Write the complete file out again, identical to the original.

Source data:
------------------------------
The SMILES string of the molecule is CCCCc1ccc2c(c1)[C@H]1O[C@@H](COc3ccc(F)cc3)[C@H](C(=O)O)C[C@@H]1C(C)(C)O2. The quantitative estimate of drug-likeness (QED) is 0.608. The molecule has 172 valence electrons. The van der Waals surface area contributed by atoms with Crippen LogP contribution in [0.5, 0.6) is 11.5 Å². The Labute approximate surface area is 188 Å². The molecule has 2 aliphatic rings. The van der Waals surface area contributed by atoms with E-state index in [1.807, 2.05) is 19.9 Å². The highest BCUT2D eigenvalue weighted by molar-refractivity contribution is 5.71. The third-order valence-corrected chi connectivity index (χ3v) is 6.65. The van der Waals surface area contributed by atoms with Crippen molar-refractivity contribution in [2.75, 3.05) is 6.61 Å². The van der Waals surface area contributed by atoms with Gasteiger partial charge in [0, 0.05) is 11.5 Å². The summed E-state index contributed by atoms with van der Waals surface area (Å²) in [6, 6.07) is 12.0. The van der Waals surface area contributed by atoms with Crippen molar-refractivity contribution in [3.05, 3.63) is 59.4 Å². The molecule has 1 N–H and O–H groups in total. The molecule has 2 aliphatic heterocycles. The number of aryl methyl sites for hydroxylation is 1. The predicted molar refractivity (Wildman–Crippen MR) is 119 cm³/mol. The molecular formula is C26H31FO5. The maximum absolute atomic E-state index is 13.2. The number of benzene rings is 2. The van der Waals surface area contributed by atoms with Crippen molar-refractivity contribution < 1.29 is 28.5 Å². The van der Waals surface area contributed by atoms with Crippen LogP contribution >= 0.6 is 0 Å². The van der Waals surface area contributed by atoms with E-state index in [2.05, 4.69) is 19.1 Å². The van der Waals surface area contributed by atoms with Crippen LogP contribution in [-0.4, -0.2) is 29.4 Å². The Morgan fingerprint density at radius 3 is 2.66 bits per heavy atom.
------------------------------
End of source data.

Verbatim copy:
The SMILES string of the molecule is CCCCc1ccc2c(c1)[C@H]1O[C@@H](COc3ccc(F)cc3)[C@H](C(=O)O)C[C@@H]1C(C)(C)O2. The quantitative estimate of drug-likeness (QED) is 0.608. The molecule has 172 valence electrons. The van der Waals surface area contributed by atoms with Crippen LogP contribution in [0.5, 0.6) is 11.5 Å². The Labute approximate surface area is 188 Å². The molecule has 2 aliphatic rings. The van der Waals surface area contributed by atoms with E-state index in [1.807, 2.05) is 19.9 Å². The highest BCUT2D eigenvalue weighted by molar-refractivity contribution is 5.71. The third-order valence-corrected chi connectivity index (χ3v) is 6.65. The van der Waals surface area contributed by atoms with Crippen molar-refractivity contribution in [2.75, 3.05) is 6.61 Å². The van der Waals surface area contributed by atoms with Gasteiger partial charge in [0, 0.05) is 11.5 Å². The summed E-state index contributed by atoms with van der Waals surface area (Å²) in [6, 6.07) is 12.0. The van der Waals surface area contributed by atoms with Crippen molar-refractivity contribution in [3.05, 3.63) is 59.4 Å². The molecule has 1 N–H and O–H groups in total. The molecule has 2 aliphatic heterocycles. The number of aryl methyl sites for hydroxylation is 1. The predicted molar refractivity (Wildman–Crippen MR) is 119 cm³/mol. The molecular formula is C26H31FO5. The maximum absolute atomic E-state index is 13.2. The number of benzene rings is 2. The van der Waals surface area contributed by atoms with Crippen molar-refractivity contribution < 1.29 is 28.5 Å². The van der Waals surface area contributed by atoms with Crippen LogP contribution >= 0.6 is 0 Å². The van der Waals surface area contributed by atoms with E-state index in [2.05, 4.69) is 19.1 Å². The van der Waals surface area contributed by atoms with Crippen LogP contribution in [-0.4, -0.2) is 29.4 Å². The Morgan fingerprint density at radius 3 is 2.66 bits per heavy atom.